Just more than a year ago I was diagnosed with a benign olfactory groove meningioma between my frontal lobes (also known as benign brain tumor). For at least 5 years it had grown to the size of a racquetball, and slowly and insidiously it impaired my ability to think, feel, and lead a normal life. By the time it was found, I barely cared about anything, including myself, my 2 young children, and my husband.
When the tumor started pressing on my brain, it made even the simplest things feel overwhelming. I would hide from almost everything, and yet, much of this process was liberating, until my second son was born almost 1 year before my diagnosis. Life became impossible, but I couldn’t feel it.
Within months of my delivering my second baby, I was talking about how much I didn’t want to be a parent, how I couldn’t cope, and how I just needed “out.” Everyone thought I had postpartum depression. It took losing my sense of smell for my doctor to agree something wasn’t right.
Looking back, I see that my husband’s and my family’s experience with my disease was very different from mine. They faced the emotional brunt of it; I could barely feel anything or be cognizant of the ramifications of my diagnosis until the tumor was removed.
The second morning after my successful surgery I felt a wave of emotions so powerful that I began to cry. So many thoughts charged through my head. There was a sudden rejuvenation of reasonable cognition, coupled with the awareness of how horrific my life and my family’s lives had become. It was a huge relief that surgery was the extent of my medical needs.
Maybe it was the overwhelming sense of wonder and gratitude that finally, that morning, I was able to feel again—“I was back.” The success of my surgery showed just how much the tumor had affected me, and how much my family had lost all those years. To have my brain emerge back from the long-lasting fog and trauma of the tumor, and the temporary fog (and second trauma) of surgery, was exhilarating. It has been the single most incredible, profound experience of my life.
Now a little more than a year later, I’m still learning how the tumor changed me. Fundamentally, I am no longer the same person. I recognize most of who I am, but the changes I experience are so significant that I feel I have to learn again who I am. It will take years to learn, accept, and get comfortable with the modified person I am, and everyone in my life is also adjusting to the new me.
I believe that no matter the specifics of the health crisis people go through, the consequences are largely similar. I cling to the perception that I’m not alone; but whenever and with whoever I’m able, I connect, share, cry, distract myself, and hold to anything that makes me feel understood and normal.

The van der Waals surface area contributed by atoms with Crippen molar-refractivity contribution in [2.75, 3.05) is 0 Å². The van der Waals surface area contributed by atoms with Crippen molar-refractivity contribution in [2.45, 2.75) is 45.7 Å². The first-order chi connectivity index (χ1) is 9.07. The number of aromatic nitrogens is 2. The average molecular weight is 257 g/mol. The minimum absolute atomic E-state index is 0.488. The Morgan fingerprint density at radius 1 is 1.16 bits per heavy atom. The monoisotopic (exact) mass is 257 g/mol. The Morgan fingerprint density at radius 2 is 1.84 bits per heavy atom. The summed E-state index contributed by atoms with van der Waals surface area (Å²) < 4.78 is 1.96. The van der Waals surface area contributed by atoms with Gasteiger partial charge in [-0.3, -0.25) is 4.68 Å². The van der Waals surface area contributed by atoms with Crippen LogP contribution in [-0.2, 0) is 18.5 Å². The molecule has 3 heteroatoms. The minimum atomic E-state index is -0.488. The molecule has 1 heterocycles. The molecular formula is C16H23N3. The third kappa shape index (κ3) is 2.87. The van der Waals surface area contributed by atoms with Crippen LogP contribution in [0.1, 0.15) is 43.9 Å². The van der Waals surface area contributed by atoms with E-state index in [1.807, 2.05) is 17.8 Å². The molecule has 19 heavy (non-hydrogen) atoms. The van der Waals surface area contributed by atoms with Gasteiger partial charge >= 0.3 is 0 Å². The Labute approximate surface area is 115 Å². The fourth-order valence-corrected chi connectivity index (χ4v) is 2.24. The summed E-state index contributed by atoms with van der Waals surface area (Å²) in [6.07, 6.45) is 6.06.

Recovery: Taking Care of Myself
Since my surgery, I’m almost compulsively sharing what I’ve been through, and what I’m still going through. Sometimes I feel as if cancer still has a strong grip on my life. Recovery from brain trauma can be a long process, and it involves so much more than the physical issues. Sharing with anyone and everyone, including but not exclusive of a therapist, is a vital part of the healing process.
However, it’s tiring to constantly explain your experience. Connection, closeness, and the safety that come from shared experience and understanding feel like casualties of my illness and recovery.
In addition to maintaining some semblance of a normal life by caring for kids, a spouse, a home, and holding a job, the illness itself, recovery, treatments, and appointments are draining. There are still times I have to hide away from everything, for lack of energy and a total overload of emotions and demands. Figuring how to manage my limited energy is a significant task.
I’m still learning, and the terrain is constantly changing. Recovery is my most important job now: ruthlessly taking care of myself.
The New Reality: Hope, Trust, and Love
This brings me to the biggest single experience I can share with anyone going through any health crisis, whether a patient or a patient’s loved one. Being gentle, patient, and accepting myself and my new reality keep me sane and positive.
Above anything I accept that my life has been changed by this disease. I don’t fit my own life anymore, and this has changed the lives of my husband and my children. I can’t be who I used to be, I can’t do what I used to, and I don’t know if I ever will.
Sometimes I feel I am a complete failure in the eyes of my family and/or the world around me, and the ensuing guilt, remorse, and sense of uselessness begin to cripple me. But I constantly remind myself to judge myself not by who I used to be but by who I am, and what I’m capable of now. Who that person is now may not feel like much yet, but one day that person could be even better than the one before cancer got hold of her brain.
I feel a bone-deep sense of hope. I am lucky in so many ways. My disease was identified and removed. I’m surrounded by the most caring and dedicated husband, children, family, and friends. I’m learning to trust and invest in myself in ways I never did as a “healthy person.” I’m often humbled by my journey, and by how we’re all struggling to recover from this experience.
I lived for so long with little of my own emotional life that I value even difficult emotions. They teach me about my life. I am still me. My tumor, surgery, and recovery have taught me that I am precious, to myself more than to anyone else, and I am deserving of every breath, feeling, and moment I get.
For as long as I get to keep breathing and feeling, I will be grateful for the chance to keep muddling through life. Whatever that life ends up looking and feeling like, and however much I mess it up, it’s life: I love life.